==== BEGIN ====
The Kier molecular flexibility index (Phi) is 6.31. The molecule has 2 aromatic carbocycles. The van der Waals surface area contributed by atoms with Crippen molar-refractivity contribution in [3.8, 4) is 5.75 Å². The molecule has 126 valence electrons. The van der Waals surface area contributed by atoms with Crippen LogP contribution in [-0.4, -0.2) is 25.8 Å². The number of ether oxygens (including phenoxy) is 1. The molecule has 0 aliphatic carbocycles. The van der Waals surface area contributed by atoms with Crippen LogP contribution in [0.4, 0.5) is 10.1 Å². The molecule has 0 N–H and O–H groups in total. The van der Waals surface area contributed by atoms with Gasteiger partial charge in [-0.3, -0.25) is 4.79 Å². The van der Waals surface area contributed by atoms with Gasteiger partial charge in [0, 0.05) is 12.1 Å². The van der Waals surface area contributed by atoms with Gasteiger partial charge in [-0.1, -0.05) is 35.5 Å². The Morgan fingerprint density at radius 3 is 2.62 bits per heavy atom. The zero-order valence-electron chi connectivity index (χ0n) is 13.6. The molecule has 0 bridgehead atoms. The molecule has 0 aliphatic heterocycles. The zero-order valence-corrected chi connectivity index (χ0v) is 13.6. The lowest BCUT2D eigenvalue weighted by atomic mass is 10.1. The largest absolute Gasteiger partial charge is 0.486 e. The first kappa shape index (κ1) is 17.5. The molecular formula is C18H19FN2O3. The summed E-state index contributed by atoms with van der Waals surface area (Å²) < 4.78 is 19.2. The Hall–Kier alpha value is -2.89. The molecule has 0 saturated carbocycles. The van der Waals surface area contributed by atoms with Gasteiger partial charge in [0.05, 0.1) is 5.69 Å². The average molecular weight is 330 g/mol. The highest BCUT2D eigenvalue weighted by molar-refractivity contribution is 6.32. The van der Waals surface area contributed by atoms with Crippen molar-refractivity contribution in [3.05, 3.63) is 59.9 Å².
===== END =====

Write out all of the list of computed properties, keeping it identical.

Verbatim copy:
The Kier molecular flexibility index (Phi) is 6.31. The molecule has 2 aromatic carbocycles. The van der Waals surface area contributed by atoms with Crippen molar-refractivity contribution in [3.8, 4) is 5.75 Å². The molecule has 126 valence electrons. The van der Waals surface area contributed by atoms with Crippen LogP contribution in [-0.4, -0.2) is 25.8 Å². The number of ether oxygens (including phenoxy) is 1. The molecule has 0 aliphatic carbocycles. The van der Waals surface area contributed by atoms with Crippen LogP contribution in [0.4, 0.5) is 10.1 Å². The molecule has 0 N–H and O–H groups in total. The van der Waals surface area contributed by atoms with Gasteiger partial charge in [-0.3, -0.25) is 4.79 Å². The van der Waals surface area contributed by atoms with Gasteiger partial charge in [0, 0.05) is 12.1 Å². The van der Waals surface area contributed by atoms with Gasteiger partial charge in [-0.1, -0.05) is 35.5 Å². The Morgan fingerprint density at radius 3 is 2.62 bits per heavy atom. The zero-order valence-electron chi connectivity index (χ0n) is 13.6. The molecule has 0 bridgehead atoms. The molecule has 0 aliphatic heterocycles. The zero-order valence-corrected chi connectivity index (χ0v) is 13.6. The lowest BCUT2D eigenvalue weighted by atomic mass is 10.1. The largest absolute Gasteiger partial charge is 0.486 e. The first kappa shape index (κ1) is 17.5. The molecular formula is C18H19FN2O3. The summed E-state index contributed by atoms with van der Waals surface area (Å²) < 4.78 is 19.2. The Hall–Kier alpha value is -2.89. The molecule has 0 saturated carbocycles. The van der Waals surface area contributed by atoms with Gasteiger partial charge in [0.05, 0.1) is 5.69 Å². The average molecular weight is 330 g/mol. The highest BCUT2D eigenvalue weighted by molar-refractivity contribution is 6.32. The van der Waals surface area contributed by atoms with Crippen molar-refractivity contribution in [3.05, 3.63) is 59.9 Å².